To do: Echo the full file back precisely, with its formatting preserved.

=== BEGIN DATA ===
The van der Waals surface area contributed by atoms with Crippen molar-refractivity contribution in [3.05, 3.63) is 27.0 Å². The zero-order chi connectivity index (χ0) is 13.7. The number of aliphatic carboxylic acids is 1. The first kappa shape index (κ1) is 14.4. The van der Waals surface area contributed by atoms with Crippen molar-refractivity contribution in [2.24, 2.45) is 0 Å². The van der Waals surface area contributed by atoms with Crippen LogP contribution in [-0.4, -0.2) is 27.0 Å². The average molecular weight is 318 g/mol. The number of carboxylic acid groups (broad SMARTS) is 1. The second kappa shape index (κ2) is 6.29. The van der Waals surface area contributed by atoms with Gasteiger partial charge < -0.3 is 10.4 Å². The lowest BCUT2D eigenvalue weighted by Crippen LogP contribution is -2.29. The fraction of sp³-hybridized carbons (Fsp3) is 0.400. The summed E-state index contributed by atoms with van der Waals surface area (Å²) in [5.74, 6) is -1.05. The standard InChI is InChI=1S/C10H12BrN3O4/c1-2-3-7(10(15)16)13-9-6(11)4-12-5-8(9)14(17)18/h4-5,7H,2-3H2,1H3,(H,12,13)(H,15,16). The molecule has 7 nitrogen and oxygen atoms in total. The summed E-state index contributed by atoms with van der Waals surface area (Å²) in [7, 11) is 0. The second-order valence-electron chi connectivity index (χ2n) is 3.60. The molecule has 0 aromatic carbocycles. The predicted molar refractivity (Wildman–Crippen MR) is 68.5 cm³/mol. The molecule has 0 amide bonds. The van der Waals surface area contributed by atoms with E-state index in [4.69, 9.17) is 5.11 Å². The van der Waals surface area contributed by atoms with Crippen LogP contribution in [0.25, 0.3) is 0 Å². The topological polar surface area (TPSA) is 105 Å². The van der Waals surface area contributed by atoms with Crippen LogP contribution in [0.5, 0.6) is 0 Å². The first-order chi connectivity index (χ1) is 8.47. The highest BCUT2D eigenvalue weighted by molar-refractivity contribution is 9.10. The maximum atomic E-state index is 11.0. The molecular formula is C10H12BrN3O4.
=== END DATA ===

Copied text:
The van der Waals surface area contributed by atoms with Crippen molar-refractivity contribution in [3.05, 3.63) is 27.0 Å². The zero-order chi connectivity index (χ0) is 13.7. The number of aliphatic carboxylic acids is 1. The first kappa shape index (κ1) is 14.4. The van der Waals surface area contributed by atoms with Crippen molar-refractivity contribution in [2.24, 2.45) is 0 Å². The van der Waals surface area contributed by atoms with Crippen LogP contribution in [-0.4, -0.2) is 27.0 Å². The average molecular weight is 318 g/mol. The number of carboxylic acid groups (broad SMARTS) is 1. The second kappa shape index (κ2) is 6.29. The van der Waals surface area contributed by atoms with Gasteiger partial charge < -0.3 is 10.4 Å². The lowest BCUT2D eigenvalue weighted by Crippen LogP contribution is -2.29. The fraction of sp³-hybridized carbons (Fsp3) is 0.400. The summed E-state index contributed by atoms with van der Waals surface area (Å²) in [5.74, 6) is -1.05. The standard InChI is InChI=1S/C10H12BrN3O4/c1-2-3-7(10(15)16)13-9-6(11)4-12-5-8(9)14(17)18/h4-5,7H,2-3H2,1H3,(H,12,13)(H,15,16). The molecule has 7 nitrogen and oxygen atoms in total. The summed E-state index contributed by atoms with van der Waals surface area (Å²) in [7, 11) is 0. The second-order valence-electron chi connectivity index (χ2n) is 3.60. The molecule has 0 aromatic carbocycles. The predicted molar refractivity (Wildman–Crippen MR) is 68.5 cm³/mol. The molecule has 0 amide bonds. The van der Waals surface area contributed by atoms with E-state index in [4.69, 9.17) is 5.11 Å². The van der Waals surface area contributed by atoms with Crippen LogP contribution in [0.25, 0.3) is 0 Å². The topological polar surface area (TPSA) is 105 Å². The van der Waals surface area contributed by atoms with Crippen LogP contribution in [0.5, 0.6) is 0 Å². The first-order chi connectivity index (χ1) is 8.47. The highest BCUT2D eigenvalue weighted by molar-refractivity contribution is 9.10. The maximum atomic E-state index is 11.0. The molecular formula is C10H12BrN3O4.